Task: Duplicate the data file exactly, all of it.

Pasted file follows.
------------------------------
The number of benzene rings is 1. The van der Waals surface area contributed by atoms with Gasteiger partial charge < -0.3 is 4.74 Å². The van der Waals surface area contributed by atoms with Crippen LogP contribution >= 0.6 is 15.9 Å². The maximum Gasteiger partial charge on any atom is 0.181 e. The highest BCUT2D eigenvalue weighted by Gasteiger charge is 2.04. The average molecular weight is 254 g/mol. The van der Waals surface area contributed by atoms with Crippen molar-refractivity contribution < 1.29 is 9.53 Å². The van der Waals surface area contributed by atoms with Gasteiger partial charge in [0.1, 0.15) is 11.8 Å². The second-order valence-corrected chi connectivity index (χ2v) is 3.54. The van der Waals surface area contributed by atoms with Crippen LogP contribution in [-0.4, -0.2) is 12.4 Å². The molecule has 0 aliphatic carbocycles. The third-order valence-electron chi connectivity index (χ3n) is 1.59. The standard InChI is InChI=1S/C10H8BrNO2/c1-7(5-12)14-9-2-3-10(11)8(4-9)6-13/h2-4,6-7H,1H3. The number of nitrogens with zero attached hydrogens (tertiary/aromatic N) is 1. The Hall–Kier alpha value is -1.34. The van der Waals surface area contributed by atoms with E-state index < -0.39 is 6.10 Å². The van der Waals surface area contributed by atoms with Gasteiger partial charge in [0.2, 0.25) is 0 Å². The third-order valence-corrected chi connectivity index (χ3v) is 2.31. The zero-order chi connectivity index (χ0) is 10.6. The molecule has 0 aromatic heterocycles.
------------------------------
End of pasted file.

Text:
The number of benzene rings is 1. The van der Waals surface area contributed by atoms with Gasteiger partial charge < -0.3 is 4.74 Å². The van der Waals surface area contributed by atoms with Crippen LogP contribution >= 0.6 is 15.9 Å². The maximum Gasteiger partial charge on any atom is 0.181 e. The highest BCUT2D eigenvalue weighted by Gasteiger charge is 2.04. The average molecular weight is 254 g/mol. The van der Waals surface area contributed by atoms with Crippen molar-refractivity contribution < 1.29 is 9.53 Å². The van der Waals surface area contributed by atoms with Gasteiger partial charge in [0.1, 0.15) is 11.8 Å². The second-order valence-corrected chi connectivity index (χ2v) is 3.54. The van der Waals surface area contributed by atoms with Crippen LogP contribution in [-0.4, -0.2) is 12.4 Å². The molecule has 0 aliphatic carbocycles. The third-order valence-electron chi connectivity index (χ3n) is 1.59. The standard InChI is InChI=1S/C10H8BrNO2/c1-7(5-12)14-9-2-3-10(11)8(4-9)6-13/h2-4,6-7H,1H3. The number of nitrogens with zero attached hydrogens (tertiary/aromatic N) is 1. The Hall–Kier alpha value is -1.34. The van der Waals surface area contributed by atoms with E-state index < -0.39 is 6.10 Å². The van der Waals surface area contributed by atoms with Gasteiger partial charge in [0.2, 0.25) is 0 Å². The third-order valence-corrected chi connectivity index (χ3v) is 2.31. The zero-order chi connectivity index (χ0) is 10.6. The molecule has 0 aromatic heterocycles.